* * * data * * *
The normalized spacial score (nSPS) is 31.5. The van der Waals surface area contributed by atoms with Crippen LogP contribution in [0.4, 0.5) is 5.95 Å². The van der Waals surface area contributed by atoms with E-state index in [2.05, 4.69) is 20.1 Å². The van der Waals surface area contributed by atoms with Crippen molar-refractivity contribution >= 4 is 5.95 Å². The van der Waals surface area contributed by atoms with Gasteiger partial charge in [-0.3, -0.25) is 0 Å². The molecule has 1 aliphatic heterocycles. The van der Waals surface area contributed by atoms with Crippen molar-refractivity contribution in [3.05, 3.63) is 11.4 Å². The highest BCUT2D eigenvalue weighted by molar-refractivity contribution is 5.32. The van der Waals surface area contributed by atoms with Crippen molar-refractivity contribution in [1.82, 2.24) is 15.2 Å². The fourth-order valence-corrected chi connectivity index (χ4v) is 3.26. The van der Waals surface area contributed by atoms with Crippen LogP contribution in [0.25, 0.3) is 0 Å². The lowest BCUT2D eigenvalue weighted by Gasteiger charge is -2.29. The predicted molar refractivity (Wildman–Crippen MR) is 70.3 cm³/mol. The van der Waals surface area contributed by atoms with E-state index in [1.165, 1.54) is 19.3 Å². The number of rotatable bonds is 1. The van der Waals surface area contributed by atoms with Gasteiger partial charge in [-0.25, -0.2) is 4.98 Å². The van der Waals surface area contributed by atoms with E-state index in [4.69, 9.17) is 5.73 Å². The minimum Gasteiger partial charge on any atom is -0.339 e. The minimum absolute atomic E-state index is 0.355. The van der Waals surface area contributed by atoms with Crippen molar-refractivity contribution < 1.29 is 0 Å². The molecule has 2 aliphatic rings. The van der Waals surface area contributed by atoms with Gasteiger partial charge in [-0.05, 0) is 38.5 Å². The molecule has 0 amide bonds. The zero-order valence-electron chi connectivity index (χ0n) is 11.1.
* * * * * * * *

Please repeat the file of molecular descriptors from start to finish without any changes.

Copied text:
The normalized spacial score (nSPS) is 31.5. The van der Waals surface area contributed by atoms with Crippen LogP contribution in [0.4, 0.5) is 5.95 Å². The van der Waals surface area contributed by atoms with E-state index in [2.05, 4.69) is 20.1 Å². The van der Waals surface area contributed by atoms with Crippen molar-refractivity contribution >= 4 is 5.95 Å². The van der Waals surface area contributed by atoms with Gasteiger partial charge in [-0.3, -0.25) is 0 Å². The molecule has 1 aliphatic heterocycles. The van der Waals surface area contributed by atoms with Crippen molar-refractivity contribution in [3.05, 3.63) is 11.4 Å². The highest BCUT2D eigenvalue weighted by molar-refractivity contribution is 5.32. The van der Waals surface area contributed by atoms with Crippen molar-refractivity contribution in [1.82, 2.24) is 15.2 Å². The fourth-order valence-corrected chi connectivity index (χ4v) is 3.26. The van der Waals surface area contributed by atoms with Crippen LogP contribution in [0.25, 0.3) is 0 Å². The lowest BCUT2D eigenvalue weighted by Gasteiger charge is -2.29. The predicted molar refractivity (Wildman–Crippen MR) is 70.3 cm³/mol. The van der Waals surface area contributed by atoms with E-state index in [1.165, 1.54) is 19.3 Å². The number of rotatable bonds is 1. The van der Waals surface area contributed by atoms with Gasteiger partial charge in [-0.25, -0.2) is 4.98 Å². The van der Waals surface area contributed by atoms with E-state index in [4.69, 9.17) is 5.73 Å². The minimum Gasteiger partial charge on any atom is -0.339 e. The minimum absolute atomic E-state index is 0.355. The van der Waals surface area contributed by atoms with Crippen molar-refractivity contribution < 1.29 is 0 Å². The molecule has 2 aliphatic rings. The van der Waals surface area contributed by atoms with Gasteiger partial charge in [-0.05, 0) is 38.5 Å². The molecule has 0 amide bonds. The zero-order valence-electron chi connectivity index (χ0n) is 11.1.